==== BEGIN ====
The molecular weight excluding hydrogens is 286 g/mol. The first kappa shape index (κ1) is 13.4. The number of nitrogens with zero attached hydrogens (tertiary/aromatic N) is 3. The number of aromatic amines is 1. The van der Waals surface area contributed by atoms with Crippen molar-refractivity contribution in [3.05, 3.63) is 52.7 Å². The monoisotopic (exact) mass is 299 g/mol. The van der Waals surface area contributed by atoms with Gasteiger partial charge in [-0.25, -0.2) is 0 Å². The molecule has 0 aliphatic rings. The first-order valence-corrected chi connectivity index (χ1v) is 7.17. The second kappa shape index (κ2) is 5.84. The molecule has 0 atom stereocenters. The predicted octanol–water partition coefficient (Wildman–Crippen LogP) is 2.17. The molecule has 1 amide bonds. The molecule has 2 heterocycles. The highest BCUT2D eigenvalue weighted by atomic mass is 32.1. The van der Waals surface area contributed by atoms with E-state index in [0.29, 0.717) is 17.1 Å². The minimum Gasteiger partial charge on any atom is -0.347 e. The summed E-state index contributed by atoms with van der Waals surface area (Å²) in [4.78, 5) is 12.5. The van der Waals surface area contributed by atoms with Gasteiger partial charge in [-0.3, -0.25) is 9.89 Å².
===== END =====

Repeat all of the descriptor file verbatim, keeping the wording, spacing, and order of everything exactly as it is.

The molecular weight excluding hydrogens is 286 g/mol. The first kappa shape index (κ1) is 13.4. The number of nitrogens with zero attached hydrogens (tertiary/aromatic N) is 3. The number of aromatic amines is 1. The van der Waals surface area contributed by atoms with Crippen molar-refractivity contribution in [3.05, 3.63) is 52.7 Å². The monoisotopic (exact) mass is 299 g/mol. The van der Waals surface area contributed by atoms with Gasteiger partial charge in [-0.25, -0.2) is 0 Å². The molecule has 0 aliphatic rings. The first-order valence-corrected chi connectivity index (χ1v) is 7.17. The second kappa shape index (κ2) is 5.84. The molecule has 0 atom stereocenters. The predicted octanol–water partition coefficient (Wildman–Crippen LogP) is 2.17. The molecule has 1 amide bonds. The molecule has 2 heterocycles. The highest BCUT2D eigenvalue weighted by atomic mass is 32.1. The van der Waals surface area contributed by atoms with E-state index in [0.29, 0.717) is 17.1 Å². The minimum Gasteiger partial charge on any atom is -0.347 e. The summed E-state index contributed by atoms with van der Waals surface area (Å²) in [4.78, 5) is 12.5. The van der Waals surface area contributed by atoms with Gasteiger partial charge in [-0.3, -0.25) is 9.89 Å².